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Some people are uberprepared for snowstorms. You know the type: They have shovels of all shapes and sizes (including one of those weird-looking “back-friendly” ones that I can’t imagine are any better for your back), their own supply of salt, probably even flares and a three-day supply of water. (I’m pretty sure my neighbor Warren has, like, a degree in snow removal. His sidewalk already is down to the concrete—why do all my snowpiles look messy and haphazard, while his have lots of right angles?—and his car looks like it could drive away, if only there weren’t a snowdrift in the middle of the street.)

Now I was raised in New England, so I have a shovel. Two, even. But for those of you who don’t, I took a quick spin around the house to see what other items could be used in an attempt to dig out.

After the jump: City Paper‘s guide to makeshift snow removal supplies.

Pots/pans: Everyone has at least one pot. Even college students. Pro: They’re small enough that you won’t break your back carrying the snow away. Con: They’re small enough that you’ll be spending approximately 15 hours digging out your wheels. Maybe don’t use the Calphalon ones.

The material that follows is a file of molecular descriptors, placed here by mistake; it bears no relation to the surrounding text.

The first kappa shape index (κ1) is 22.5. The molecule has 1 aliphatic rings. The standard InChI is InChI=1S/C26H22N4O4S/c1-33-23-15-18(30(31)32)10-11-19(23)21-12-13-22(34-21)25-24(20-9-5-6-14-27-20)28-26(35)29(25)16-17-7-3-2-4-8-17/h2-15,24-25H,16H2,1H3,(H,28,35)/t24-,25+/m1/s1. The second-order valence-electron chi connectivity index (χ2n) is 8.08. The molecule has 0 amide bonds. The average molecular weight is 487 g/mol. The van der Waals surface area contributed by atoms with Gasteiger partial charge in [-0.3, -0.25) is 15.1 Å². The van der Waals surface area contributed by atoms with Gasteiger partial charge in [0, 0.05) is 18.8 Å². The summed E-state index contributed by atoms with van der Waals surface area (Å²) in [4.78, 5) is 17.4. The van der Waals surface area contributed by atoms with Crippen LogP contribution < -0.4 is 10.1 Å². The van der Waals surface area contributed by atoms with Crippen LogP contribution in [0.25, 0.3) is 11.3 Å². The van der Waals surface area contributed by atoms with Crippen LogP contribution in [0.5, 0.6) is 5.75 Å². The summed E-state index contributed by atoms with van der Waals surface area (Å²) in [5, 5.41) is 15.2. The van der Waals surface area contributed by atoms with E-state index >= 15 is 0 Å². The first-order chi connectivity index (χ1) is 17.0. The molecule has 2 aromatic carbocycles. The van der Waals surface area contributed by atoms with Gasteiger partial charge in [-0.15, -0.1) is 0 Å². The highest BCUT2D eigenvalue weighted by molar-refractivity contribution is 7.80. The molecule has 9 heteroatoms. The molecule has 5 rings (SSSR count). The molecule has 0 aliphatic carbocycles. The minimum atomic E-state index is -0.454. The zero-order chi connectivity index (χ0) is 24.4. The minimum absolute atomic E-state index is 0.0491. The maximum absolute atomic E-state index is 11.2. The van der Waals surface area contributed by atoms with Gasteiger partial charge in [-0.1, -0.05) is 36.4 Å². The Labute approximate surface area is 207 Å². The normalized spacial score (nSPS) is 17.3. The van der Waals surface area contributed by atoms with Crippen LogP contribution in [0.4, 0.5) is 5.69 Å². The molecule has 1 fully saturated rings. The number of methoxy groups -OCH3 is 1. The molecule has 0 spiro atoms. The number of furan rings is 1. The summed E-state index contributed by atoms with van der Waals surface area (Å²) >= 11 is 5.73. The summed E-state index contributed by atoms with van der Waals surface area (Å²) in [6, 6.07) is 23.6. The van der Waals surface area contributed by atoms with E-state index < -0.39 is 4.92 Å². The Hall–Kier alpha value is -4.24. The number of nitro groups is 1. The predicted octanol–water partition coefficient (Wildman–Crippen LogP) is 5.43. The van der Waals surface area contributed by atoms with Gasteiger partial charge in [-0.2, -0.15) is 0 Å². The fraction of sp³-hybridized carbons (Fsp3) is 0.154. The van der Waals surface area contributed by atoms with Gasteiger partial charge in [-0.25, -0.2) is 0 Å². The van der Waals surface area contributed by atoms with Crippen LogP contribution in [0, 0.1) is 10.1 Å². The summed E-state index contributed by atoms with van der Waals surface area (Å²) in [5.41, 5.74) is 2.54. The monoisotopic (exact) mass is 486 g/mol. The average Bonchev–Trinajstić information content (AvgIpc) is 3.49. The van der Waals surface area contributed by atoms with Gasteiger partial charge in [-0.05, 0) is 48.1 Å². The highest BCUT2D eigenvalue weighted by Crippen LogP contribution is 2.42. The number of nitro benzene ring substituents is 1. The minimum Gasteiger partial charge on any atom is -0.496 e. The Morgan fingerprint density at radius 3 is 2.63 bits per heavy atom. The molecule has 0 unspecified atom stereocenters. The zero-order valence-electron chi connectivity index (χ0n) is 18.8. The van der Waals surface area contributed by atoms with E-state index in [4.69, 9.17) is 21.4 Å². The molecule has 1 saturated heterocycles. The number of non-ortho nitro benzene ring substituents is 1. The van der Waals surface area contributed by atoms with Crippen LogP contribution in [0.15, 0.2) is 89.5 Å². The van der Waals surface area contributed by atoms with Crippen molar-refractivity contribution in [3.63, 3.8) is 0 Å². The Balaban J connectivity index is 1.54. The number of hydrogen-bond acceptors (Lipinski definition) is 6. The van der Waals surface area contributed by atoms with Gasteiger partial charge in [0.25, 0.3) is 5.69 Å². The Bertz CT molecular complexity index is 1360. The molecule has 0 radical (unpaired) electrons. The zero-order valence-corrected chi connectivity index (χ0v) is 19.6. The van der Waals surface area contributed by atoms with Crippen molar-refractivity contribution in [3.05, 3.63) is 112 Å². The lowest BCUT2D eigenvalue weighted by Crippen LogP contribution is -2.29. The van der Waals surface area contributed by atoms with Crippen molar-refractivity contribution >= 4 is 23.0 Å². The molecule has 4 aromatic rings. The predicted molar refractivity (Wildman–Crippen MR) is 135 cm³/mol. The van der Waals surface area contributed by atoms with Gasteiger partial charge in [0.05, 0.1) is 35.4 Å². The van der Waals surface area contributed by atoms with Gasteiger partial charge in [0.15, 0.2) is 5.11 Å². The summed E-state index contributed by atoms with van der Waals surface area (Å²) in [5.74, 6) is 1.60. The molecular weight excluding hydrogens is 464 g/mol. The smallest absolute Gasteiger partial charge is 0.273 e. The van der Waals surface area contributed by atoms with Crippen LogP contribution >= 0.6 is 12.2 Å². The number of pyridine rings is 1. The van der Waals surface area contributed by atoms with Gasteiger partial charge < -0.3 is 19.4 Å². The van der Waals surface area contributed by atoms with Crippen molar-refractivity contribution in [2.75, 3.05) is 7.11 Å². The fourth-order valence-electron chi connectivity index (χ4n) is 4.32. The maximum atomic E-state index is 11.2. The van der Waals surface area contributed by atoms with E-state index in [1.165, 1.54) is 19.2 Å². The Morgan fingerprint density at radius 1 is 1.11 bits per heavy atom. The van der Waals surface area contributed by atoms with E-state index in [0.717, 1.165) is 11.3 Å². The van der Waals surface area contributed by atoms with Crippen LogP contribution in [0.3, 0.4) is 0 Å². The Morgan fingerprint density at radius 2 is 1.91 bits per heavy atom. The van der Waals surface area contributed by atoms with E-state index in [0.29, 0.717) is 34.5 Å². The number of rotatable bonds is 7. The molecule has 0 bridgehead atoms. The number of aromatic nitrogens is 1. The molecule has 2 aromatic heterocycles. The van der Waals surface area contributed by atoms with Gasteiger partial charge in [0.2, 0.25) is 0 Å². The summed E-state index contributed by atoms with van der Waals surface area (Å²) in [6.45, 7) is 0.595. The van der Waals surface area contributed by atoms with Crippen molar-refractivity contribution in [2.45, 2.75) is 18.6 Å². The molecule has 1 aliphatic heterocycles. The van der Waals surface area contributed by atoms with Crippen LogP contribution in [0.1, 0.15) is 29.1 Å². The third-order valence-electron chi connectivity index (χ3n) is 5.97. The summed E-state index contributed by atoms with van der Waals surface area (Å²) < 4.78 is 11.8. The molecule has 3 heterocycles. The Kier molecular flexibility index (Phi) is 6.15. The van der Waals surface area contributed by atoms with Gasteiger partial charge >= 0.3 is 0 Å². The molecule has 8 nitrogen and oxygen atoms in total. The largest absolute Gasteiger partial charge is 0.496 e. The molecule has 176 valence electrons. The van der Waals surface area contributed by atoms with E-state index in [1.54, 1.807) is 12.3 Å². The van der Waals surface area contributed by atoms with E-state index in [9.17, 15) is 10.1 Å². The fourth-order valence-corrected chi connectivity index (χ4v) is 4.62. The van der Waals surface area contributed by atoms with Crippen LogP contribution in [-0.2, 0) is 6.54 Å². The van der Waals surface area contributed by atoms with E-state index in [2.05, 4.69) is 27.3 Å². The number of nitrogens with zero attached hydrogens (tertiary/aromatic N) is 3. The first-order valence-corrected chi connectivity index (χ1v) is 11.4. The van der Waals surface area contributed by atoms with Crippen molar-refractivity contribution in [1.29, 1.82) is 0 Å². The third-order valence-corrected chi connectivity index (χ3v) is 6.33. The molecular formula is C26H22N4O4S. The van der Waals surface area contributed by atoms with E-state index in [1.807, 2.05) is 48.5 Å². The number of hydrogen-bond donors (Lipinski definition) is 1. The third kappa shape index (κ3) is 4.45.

Low-rise recycle bin: These plastic blue babies can be filled with snow (see “Pots/pans” above) and then carried and dumped out across the street, or on someone else’s car.

Kitchen mop: Another intrepid neighbor—she is a 76—made quite effective use of this implement to get the snow off her car the other day (me, I helped by using a shovel). She also brought out a broom. Let it be known that she is an employee of the federal government, and she was trying to go in to the office on Tuesday even though the government was shut down, so she could pick up a box of work. She brought the wrong one home, she said! How’s that for dedication?

Bucket: If you have a kitchen mop, you probably also have a matching bucket. Grab it. Use it like a pot or pan.

Trash can: I recommend a small plastic one of any shape, but I also found a round metal one from Ikea in my basement that I think would work quite nicely.

Kitchen spoon: I literally saw someone using one of these last weekend to free their car. From the progress they were making, I do not recommend this.

Plate attached to stick: Disclosure: I cannot vouch for this. In fact, it seems like an accident waiting to happen. But I found on the Internet a contraption consisting of a plate attached with duct tape to a stick. Go to town! Let me know how that goes for you!